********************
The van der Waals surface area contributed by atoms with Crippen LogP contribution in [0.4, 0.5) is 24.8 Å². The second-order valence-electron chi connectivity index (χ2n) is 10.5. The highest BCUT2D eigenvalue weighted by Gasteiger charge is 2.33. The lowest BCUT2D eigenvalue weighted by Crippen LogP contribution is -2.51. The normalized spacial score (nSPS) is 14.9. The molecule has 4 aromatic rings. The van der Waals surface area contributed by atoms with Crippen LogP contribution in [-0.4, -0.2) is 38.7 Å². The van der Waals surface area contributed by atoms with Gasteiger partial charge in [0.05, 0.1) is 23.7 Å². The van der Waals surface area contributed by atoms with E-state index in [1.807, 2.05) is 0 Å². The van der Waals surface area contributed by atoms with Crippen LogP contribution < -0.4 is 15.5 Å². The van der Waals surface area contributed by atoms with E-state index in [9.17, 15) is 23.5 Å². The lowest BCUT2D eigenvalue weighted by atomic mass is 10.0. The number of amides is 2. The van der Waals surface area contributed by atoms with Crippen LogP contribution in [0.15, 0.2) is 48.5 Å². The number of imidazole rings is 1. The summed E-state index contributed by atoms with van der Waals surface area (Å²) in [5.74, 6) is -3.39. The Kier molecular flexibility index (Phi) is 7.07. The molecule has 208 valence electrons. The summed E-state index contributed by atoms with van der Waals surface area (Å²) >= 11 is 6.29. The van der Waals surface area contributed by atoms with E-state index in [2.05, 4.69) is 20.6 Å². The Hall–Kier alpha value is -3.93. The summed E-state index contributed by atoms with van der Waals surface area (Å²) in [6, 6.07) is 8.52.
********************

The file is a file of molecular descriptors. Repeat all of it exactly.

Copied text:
The van der Waals surface area contributed by atoms with Crippen LogP contribution in [0.4, 0.5) is 24.8 Å². The second-order valence-electron chi connectivity index (χ2n) is 10.5. The highest BCUT2D eigenvalue weighted by Gasteiger charge is 2.33. The lowest BCUT2D eigenvalue weighted by Crippen LogP contribution is -2.51. The normalized spacial score (nSPS) is 14.9. The molecule has 4 aromatic rings. The van der Waals surface area contributed by atoms with Crippen LogP contribution in [-0.4, -0.2) is 38.7 Å². The van der Waals surface area contributed by atoms with Gasteiger partial charge in [0.05, 0.1) is 23.7 Å². The van der Waals surface area contributed by atoms with E-state index in [1.807, 2.05) is 0 Å². The van der Waals surface area contributed by atoms with Crippen LogP contribution < -0.4 is 15.5 Å². The van der Waals surface area contributed by atoms with E-state index in [9.17, 15) is 23.5 Å². The lowest BCUT2D eigenvalue weighted by atomic mass is 10.0. The number of amides is 2. The van der Waals surface area contributed by atoms with Crippen LogP contribution in [0.15, 0.2) is 48.5 Å². The number of imidazole rings is 1. The summed E-state index contributed by atoms with van der Waals surface area (Å²) in [5.74, 6) is -3.39. The Kier molecular flexibility index (Phi) is 7.07. The molecule has 208 valence electrons. The summed E-state index contributed by atoms with van der Waals surface area (Å²) >= 11 is 6.29. The van der Waals surface area contributed by atoms with E-state index in [2.05, 4.69) is 20.6 Å². The Hall–Kier alpha value is -3.93. The summed E-state index contributed by atoms with van der Waals surface area (Å²) in [6, 6.07) is 8.52.